Daily Dispatch

TALKIN' 'BOUT MY GENERATION

Your Boomer Retirement Problem Won’t Just Fade Away

By | Feb.28.17 | Daily Dispatch, Law Firm Management, Professional Development

When we talk about generational issues — and we do that frequently — we tend to focus on millennials. That’s only natural because we depend on them to carry law firms into the future. But we also need to pay close attention to baby boomers, the lawyers who are in their mid-50s to early 70s. Boomers, especially older ones, created and now dominate the present legal landscape.

The future also depends on them, but in a different way.

What Happens When Baby Boomers Go?

About 60 percent of law firm partners are baby boomers and 25 percent of all lawyers are 65 and older. Moreover, lawyers in their 60s control 25 to 35 percent or more of the revenue in many law firms.

Since even the most productive senior partners will not work forever, what will happen when these baby boomers leave?

How many of your firm’s partners are in their 60s, 70s or even older? How long will those partners stay in practice? Who will take over their leadership roles? What will happen to their clients when they leave? What will be the impact if you lose their institutional knowledge, contacts and public esteem? What if they leave suddenly and unexpectedly? What if a large number of them leave at once?

If your firm can’t answer these questions, how will it remain professionally, financially and culturally stable when baby boomers go?

Few Firms Plan for Senior Partner Departures

Whether dragging their feet or simply avoiding a subject they consider awkward, firms cannot put it off any longer. No matter your firm’s size, planning for partner retirement and succession must become a priority because:

  • Risk management requires it. When senior leaders and decision makers leave suddenly — whether for another job, a retirement they were afraid to discuss in advance, or due to illness or death — the firm must scramble to replace them. New leaders who are not fully prepared for the role may jeopardize the firm’s ability to tackle the complex business and management issues confronting it.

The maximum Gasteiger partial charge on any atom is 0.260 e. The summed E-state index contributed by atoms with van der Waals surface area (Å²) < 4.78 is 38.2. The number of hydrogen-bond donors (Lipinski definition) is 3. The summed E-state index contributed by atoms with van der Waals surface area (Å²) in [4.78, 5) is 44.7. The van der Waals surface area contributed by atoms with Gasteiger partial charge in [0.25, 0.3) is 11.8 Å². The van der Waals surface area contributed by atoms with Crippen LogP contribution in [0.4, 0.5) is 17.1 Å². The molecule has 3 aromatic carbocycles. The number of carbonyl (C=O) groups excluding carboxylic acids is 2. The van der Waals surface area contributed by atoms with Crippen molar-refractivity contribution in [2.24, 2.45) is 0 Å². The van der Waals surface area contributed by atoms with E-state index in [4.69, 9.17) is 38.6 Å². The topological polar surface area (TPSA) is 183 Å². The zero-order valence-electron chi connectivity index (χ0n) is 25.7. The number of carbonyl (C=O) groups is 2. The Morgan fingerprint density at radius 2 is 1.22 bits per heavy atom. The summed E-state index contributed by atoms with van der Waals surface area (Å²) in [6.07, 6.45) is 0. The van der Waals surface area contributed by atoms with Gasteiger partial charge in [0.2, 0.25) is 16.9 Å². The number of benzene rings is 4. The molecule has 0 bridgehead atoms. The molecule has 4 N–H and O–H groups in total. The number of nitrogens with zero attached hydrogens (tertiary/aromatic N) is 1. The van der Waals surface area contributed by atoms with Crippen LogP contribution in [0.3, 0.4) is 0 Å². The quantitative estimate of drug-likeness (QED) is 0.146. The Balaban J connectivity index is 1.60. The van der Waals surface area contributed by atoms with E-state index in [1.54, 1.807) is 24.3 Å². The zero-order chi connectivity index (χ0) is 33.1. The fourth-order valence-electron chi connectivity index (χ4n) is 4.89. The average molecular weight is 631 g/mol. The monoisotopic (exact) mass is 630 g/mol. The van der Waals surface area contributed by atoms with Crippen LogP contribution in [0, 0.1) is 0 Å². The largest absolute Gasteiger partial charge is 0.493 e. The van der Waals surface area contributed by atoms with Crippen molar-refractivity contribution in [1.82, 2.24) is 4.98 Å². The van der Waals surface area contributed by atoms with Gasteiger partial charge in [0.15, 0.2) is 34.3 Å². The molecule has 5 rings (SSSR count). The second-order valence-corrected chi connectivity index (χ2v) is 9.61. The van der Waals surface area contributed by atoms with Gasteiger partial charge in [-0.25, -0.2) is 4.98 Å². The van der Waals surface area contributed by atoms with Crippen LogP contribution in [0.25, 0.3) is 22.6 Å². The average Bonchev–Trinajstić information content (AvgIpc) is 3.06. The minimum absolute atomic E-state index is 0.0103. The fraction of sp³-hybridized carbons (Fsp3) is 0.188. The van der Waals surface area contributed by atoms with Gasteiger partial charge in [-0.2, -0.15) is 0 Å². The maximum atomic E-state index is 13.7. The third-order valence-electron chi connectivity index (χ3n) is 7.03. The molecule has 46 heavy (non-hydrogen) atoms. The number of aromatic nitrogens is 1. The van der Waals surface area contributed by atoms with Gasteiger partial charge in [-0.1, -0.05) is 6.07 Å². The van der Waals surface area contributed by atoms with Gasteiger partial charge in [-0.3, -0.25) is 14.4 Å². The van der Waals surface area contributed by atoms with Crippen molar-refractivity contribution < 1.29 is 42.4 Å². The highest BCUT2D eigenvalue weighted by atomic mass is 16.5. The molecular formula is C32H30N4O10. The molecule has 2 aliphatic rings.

• Client relationships demand it. Clients are upset when their relationship partners leave suddenly. Without a prepared successor known to and accepted by the client, clients may use a senior partner’s departure to reassess the relationship and possibly change firms. In addition, many in-house counsel are baby boomers who are also retiring and being replaced by younger lawyers. Those younger replacements may want to work with younger outside counsel. If they do not see junior partners they can relate to in your firm, they will look for them in other firms.
  • Future leaders expect it. Young partners — the firm’s future leaders and rainmakers — must believe that if they stay at the firm, they will have good prospects for business growth, professional advancement and leadership. If senior lawyers cling tightly to their clients and leadership roles and fail to support younger partners, these future leaders will perceive their chances as blocked and they will leave. What’s more, the firm will be handicapped when trying to attract new leadership and rainmaking talent, as well as younger clients.
  • Firm culture depends on it. Senior partners are vital to continuing business, reputation and culture. They represent institutional knowledge, acquired wisdom, role models of professionalism and success, and networks of critical business and professional contacts. Without a transition process, senior partners who leave take these intangible factors with them.

A Systematic, Uniform Way to Plan the Later Stages of Lawyers’ Careers

To address these challenges, firms should adopt a systematic, fair and uniform process that applies to all lawyers who reach a specified age. A uniform system that applies to all partners treats retirement as a natural career stage. Just as associates are advised to plan ahead early in their careers, this process expects senior partners to plan for the later stage of their careers.